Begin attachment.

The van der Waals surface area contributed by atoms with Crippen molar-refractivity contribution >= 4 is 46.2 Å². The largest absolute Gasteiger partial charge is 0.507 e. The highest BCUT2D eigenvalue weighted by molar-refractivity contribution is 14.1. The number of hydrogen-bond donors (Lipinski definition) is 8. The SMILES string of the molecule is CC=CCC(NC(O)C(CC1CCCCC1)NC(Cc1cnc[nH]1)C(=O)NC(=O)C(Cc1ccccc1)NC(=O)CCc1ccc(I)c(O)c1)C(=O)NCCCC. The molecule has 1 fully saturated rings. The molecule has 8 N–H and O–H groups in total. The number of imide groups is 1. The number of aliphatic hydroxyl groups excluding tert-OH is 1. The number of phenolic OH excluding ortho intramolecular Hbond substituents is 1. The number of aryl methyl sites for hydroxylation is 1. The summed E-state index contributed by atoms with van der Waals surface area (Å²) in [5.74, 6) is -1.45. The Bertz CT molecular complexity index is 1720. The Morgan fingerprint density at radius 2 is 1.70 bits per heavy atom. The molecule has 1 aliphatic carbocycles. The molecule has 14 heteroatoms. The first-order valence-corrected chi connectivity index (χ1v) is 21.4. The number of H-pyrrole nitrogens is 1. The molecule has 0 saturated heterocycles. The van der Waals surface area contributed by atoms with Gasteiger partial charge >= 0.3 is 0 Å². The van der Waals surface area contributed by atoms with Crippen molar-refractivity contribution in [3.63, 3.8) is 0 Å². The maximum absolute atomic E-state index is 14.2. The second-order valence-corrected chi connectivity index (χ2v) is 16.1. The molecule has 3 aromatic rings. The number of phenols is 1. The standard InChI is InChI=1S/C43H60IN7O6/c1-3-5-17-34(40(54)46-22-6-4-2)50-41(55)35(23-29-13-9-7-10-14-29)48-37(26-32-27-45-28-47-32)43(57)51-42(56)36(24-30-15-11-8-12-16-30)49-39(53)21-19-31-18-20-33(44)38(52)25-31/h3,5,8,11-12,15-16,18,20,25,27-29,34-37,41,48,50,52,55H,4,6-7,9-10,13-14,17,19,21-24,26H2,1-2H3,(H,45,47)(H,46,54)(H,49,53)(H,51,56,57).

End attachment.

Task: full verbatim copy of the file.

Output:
The van der Waals surface area contributed by atoms with Crippen molar-refractivity contribution >= 4 is 46.2 Å². The largest absolute Gasteiger partial charge is 0.507 e. The highest BCUT2D eigenvalue weighted by molar-refractivity contribution is 14.1. The number of hydrogen-bond donors (Lipinski definition) is 8. The SMILES string of the molecule is CC=CCC(NC(O)C(CC1CCCCC1)NC(Cc1cnc[nH]1)C(=O)NC(=O)C(Cc1ccccc1)NC(=O)CCc1ccc(I)c(O)c1)C(=O)NCCCC. The molecule has 1 fully saturated rings. The molecule has 8 N–H and O–H groups in total. The number of imide groups is 1. The number of aliphatic hydroxyl groups excluding tert-OH is 1. The number of phenolic OH excluding ortho intramolecular Hbond substituents is 1. The number of aryl methyl sites for hydroxylation is 1. The summed E-state index contributed by atoms with van der Waals surface area (Å²) in [5.74, 6) is -1.45. The Bertz CT molecular complexity index is 1720. The Morgan fingerprint density at radius 2 is 1.70 bits per heavy atom. The molecule has 1 aliphatic carbocycles. The molecule has 14 heteroatoms. The first-order valence-corrected chi connectivity index (χ1v) is 21.4. The number of H-pyrrole nitrogens is 1. The molecule has 0 saturated heterocycles. The van der Waals surface area contributed by atoms with Gasteiger partial charge >= 0.3 is 0 Å². The van der Waals surface area contributed by atoms with Crippen molar-refractivity contribution in [3.63, 3.8) is 0 Å². The maximum absolute atomic E-state index is 14.2. The second-order valence-corrected chi connectivity index (χ2v) is 16.1. The molecule has 3 aromatic rings. The number of phenols is 1. The standard InChI is InChI=1S/C43H60IN7O6/c1-3-5-17-34(40(54)46-22-6-4-2)50-41(55)35(23-29-13-9-7-10-14-29)48-37(26-32-27-45-28-47-32)43(57)51-42(56)36(24-30-15-11-8-12-16-30)49-39(53)21-19-31-18-20-33(44)38(52)25-31/h3,5,8,11-12,15-16,18,20,25,27-29,34-37,41,48,50,52,55H,4,6-7,9-10,13-14,17,19,21-24,26H2,1-2H3,(H,45,47)(H,46,54)(H,49,53)(H,51,56,57).